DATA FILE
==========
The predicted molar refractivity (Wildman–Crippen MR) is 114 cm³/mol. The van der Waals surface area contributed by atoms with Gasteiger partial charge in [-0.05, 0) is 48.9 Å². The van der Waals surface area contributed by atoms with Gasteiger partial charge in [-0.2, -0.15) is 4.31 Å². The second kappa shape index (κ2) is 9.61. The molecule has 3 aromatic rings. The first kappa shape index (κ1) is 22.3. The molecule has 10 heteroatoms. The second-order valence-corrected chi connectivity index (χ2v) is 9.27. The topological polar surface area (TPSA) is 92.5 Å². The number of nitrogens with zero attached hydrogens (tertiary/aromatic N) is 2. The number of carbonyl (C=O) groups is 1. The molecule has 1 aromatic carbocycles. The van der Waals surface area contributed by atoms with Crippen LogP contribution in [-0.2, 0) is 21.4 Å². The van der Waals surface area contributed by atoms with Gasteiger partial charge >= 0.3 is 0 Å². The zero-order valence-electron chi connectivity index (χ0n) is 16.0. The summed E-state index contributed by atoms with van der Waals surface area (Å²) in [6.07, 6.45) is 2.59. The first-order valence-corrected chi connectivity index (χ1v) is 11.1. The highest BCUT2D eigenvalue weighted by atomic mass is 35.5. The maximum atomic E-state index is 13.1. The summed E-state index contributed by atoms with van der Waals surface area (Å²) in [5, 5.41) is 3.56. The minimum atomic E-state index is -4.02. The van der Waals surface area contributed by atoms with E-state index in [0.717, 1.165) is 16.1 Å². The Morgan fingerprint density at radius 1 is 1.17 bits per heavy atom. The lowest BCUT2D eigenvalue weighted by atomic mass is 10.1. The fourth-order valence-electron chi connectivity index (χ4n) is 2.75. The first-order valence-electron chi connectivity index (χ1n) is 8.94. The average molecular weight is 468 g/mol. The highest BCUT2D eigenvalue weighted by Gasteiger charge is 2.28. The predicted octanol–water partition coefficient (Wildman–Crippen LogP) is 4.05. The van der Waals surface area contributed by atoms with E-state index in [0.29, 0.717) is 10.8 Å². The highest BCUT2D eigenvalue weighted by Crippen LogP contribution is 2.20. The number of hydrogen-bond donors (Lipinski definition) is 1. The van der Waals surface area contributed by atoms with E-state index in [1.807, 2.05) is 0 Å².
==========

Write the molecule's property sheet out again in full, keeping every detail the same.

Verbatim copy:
The predicted molar refractivity (Wildman–Crippen MR) is 114 cm³/mol. The van der Waals surface area contributed by atoms with Gasteiger partial charge in [-0.05, 0) is 48.9 Å². The van der Waals surface area contributed by atoms with Gasteiger partial charge in [-0.2, -0.15) is 4.31 Å². The second kappa shape index (κ2) is 9.61. The molecule has 3 aromatic rings. The first kappa shape index (κ1) is 22.3. The molecule has 10 heteroatoms. The second-order valence-corrected chi connectivity index (χ2v) is 9.27. The topological polar surface area (TPSA) is 92.5 Å². The number of nitrogens with zero attached hydrogens (tertiary/aromatic N) is 2. The number of carbonyl (C=O) groups is 1. The molecule has 1 aromatic carbocycles. The van der Waals surface area contributed by atoms with Crippen LogP contribution in [-0.2, 0) is 21.4 Å². The van der Waals surface area contributed by atoms with Gasteiger partial charge >= 0.3 is 0 Å². The zero-order valence-electron chi connectivity index (χ0n) is 16.0. The summed E-state index contributed by atoms with van der Waals surface area (Å²) in [6.07, 6.45) is 2.59. The first-order valence-corrected chi connectivity index (χ1v) is 11.1. The highest BCUT2D eigenvalue weighted by atomic mass is 35.5. The maximum atomic E-state index is 13.1. The summed E-state index contributed by atoms with van der Waals surface area (Å²) in [5, 5.41) is 3.56. The minimum atomic E-state index is -4.02. The van der Waals surface area contributed by atoms with E-state index in [0.717, 1.165) is 16.1 Å². The Morgan fingerprint density at radius 1 is 1.17 bits per heavy atom. The lowest BCUT2D eigenvalue weighted by atomic mass is 10.1. The fourth-order valence-electron chi connectivity index (χ4n) is 2.75. The first-order valence-electron chi connectivity index (χ1n) is 8.94. The average molecular weight is 468 g/mol. The highest BCUT2D eigenvalue weighted by Gasteiger charge is 2.28. The predicted octanol–water partition coefficient (Wildman–Crippen LogP) is 4.05. The van der Waals surface area contributed by atoms with E-state index in [0.29, 0.717) is 10.8 Å². The highest BCUT2D eigenvalue weighted by Crippen LogP contribution is 2.20. The number of hydrogen-bond donors (Lipinski definition) is 1. The van der Waals surface area contributed by atoms with E-state index in [1.807, 2.05) is 0 Å².